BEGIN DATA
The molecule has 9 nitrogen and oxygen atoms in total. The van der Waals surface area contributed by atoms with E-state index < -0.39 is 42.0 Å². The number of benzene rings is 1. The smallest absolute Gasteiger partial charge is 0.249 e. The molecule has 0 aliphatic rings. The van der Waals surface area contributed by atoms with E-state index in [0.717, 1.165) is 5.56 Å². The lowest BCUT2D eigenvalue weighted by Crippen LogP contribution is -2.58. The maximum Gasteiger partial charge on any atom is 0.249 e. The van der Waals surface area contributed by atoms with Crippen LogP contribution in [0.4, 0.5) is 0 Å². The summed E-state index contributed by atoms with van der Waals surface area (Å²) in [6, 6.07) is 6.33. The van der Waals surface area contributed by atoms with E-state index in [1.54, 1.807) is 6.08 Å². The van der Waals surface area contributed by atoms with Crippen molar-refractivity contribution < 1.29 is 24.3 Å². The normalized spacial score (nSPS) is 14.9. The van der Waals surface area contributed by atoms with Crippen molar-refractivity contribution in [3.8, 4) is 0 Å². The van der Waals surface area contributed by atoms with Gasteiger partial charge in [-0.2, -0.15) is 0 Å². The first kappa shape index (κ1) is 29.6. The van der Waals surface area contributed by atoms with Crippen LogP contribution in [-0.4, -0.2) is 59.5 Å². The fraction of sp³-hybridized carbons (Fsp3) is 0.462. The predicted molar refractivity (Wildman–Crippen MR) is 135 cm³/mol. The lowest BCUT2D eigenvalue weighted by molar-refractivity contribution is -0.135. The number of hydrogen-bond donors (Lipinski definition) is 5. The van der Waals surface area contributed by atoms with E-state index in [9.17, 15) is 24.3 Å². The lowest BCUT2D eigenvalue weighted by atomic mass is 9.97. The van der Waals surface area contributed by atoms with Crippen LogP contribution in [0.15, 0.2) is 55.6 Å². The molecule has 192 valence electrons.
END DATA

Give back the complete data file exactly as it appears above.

The molecule has 9 nitrogen and oxygen atoms in total. The van der Waals surface area contributed by atoms with E-state index < -0.39 is 42.0 Å². The number of benzene rings is 1. The smallest absolute Gasteiger partial charge is 0.249 e. The molecule has 0 aliphatic rings. The van der Waals surface area contributed by atoms with E-state index in [0.717, 1.165) is 5.56 Å². The lowest BCUT2D eigenvalue weighted by Crippen LogP contribution is -2.58. The maximum Gasteiger partial charge on any atom is 0.249 e. The van der Waals surface area contributed by atoms with Crippen LogP contribution in [0.4, 0.5) is 0 Å². The summed E-state index contributed by atoms with van der Waals surface area (Å²) in [6, 6.07) is 6.33. The van der Waals surface area contributed by atoms with E-state index in [1.54, 1.807) is 6.08 Å². The van der Waals surface area contributed by atoms with Crippen molar-refractivity contribution < 1.29 is 24.3 Å². The normalized spacial score (nSPS) is 14.9. The van der Waals surface area contributed by atoms with Crippen molar-refractivity contribution in [3.8, 4) is 0 Å². The van der Waals surface area contributed by atoms with Gasteiger partial charge in [-0.2, -0.15) is 0 Å². The first kappa shape index (κ1) is 29.6. The van der Waals surface area contributed by atoms with Crippen LogP contribution in [-0.4, -0.2) is 59.5 Å². The fraction of sp³-hybridized carbons (Fsp3) is 0.462. The predicted molar refractivity (Wildman–Crippen MR) is 135 cm³/mol. The lowest BCUT2D eigenvalue weighted by molar-refractivity contribution is -0.135. The number of hydrogen-bond donors (Lipinski definition) is 5. The van der Waals surface area contributed by atoms with E-state index in [9.17, 15) is 24.3 Å². The lowest BCUT2D eigenvalue weighted by atomic mass is 9.97. The van der Waals surface area contributed by atoms with Crippen LogP contribution in [0.15, 0.2) is 55.6 Å². The molecule has 192 valence electrons.